Rai later said the video had been edited to remove statements by the broadcaster’s executive saying that Rai was not censoring him.

However, it has since received about 2.2 million views and prompted some politicians, including former prime minister Giuseppe Conte, to voice support for Fedez.

The story was front-page news in Italy on Monday, with La Repubblica splashing “Fedez cyclone over Rai” on its front page.

The president of the lower house of parliament, Roberto Fico, called for Rai to put “competence and independence at the forefront”.

Independence at the public broadcaster is a long-running controversy in Italy.

The media landscape was upended by former premier and media mogul Silvio Berlusconi, whose Mediaset conglomerate helped cement his grip on power.

READ ALSO: Six key things to know about press freedom in Italy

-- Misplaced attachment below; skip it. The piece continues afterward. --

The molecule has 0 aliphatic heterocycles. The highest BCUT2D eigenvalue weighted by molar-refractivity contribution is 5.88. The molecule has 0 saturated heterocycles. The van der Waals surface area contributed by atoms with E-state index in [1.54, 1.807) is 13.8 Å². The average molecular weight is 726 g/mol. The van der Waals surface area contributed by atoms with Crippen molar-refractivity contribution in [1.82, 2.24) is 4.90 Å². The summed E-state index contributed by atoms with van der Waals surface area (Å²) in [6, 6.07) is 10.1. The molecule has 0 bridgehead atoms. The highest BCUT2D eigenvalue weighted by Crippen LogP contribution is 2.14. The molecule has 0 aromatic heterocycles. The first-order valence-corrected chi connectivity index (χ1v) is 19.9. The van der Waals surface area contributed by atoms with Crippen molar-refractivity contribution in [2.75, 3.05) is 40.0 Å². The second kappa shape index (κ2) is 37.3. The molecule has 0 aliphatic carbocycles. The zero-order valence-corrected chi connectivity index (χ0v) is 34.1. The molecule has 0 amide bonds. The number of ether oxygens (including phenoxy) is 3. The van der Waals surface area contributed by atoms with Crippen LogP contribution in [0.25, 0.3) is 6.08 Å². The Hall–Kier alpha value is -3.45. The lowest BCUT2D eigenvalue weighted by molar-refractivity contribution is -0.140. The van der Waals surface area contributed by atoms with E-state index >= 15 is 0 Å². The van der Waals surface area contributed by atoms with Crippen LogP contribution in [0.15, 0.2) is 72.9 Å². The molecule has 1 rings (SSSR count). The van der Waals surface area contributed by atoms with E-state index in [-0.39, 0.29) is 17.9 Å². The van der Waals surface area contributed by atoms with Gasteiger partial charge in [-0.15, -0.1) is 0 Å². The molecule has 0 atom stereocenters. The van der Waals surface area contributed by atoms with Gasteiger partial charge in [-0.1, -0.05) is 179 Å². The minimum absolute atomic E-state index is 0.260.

A 2015 reform under former premier Matteo Renzi, supposed to free Rai from political influence, merely transferred the power to nominate top managers from parliament to the cabinet.

Under new prime minister Mario Draghi, media watchers expect a shakeup to occur in July.

That could include the exit of CEO Fabrizio Salini, who has struggled to reverse declining advertising revenues and rising debt.

Rai is the most-watched broadcaster in Italy, with about 36 percent of viewership.

But its position depends on ageing viewers, and is challenged by pay-TV platforms, such as Sky Italia, as well as No. 2 competitor Mediaset.

Rai president Marcello Foa, a supporter of Vladimir Putin who has posted conspiracy theories online, was the choice of League head Matteo Salvini.

He was appointed in 2018, when the party shared power with the populist Five Star Movement.

Although a parliamentary commission at first rejected Foa’s appointment, the ruling coalition pushed it through against the wishes of the then opposition Democratic Party – who are now in government.   

READ ALSO:Italian TV show investigated after outrage over ‘sexy shopping’ tutorial 

Rai’s code of ethics published on its website lists as priorities: “freedom, completeness, transparency, objectivity, impartiality, pluralism and fairness of information.”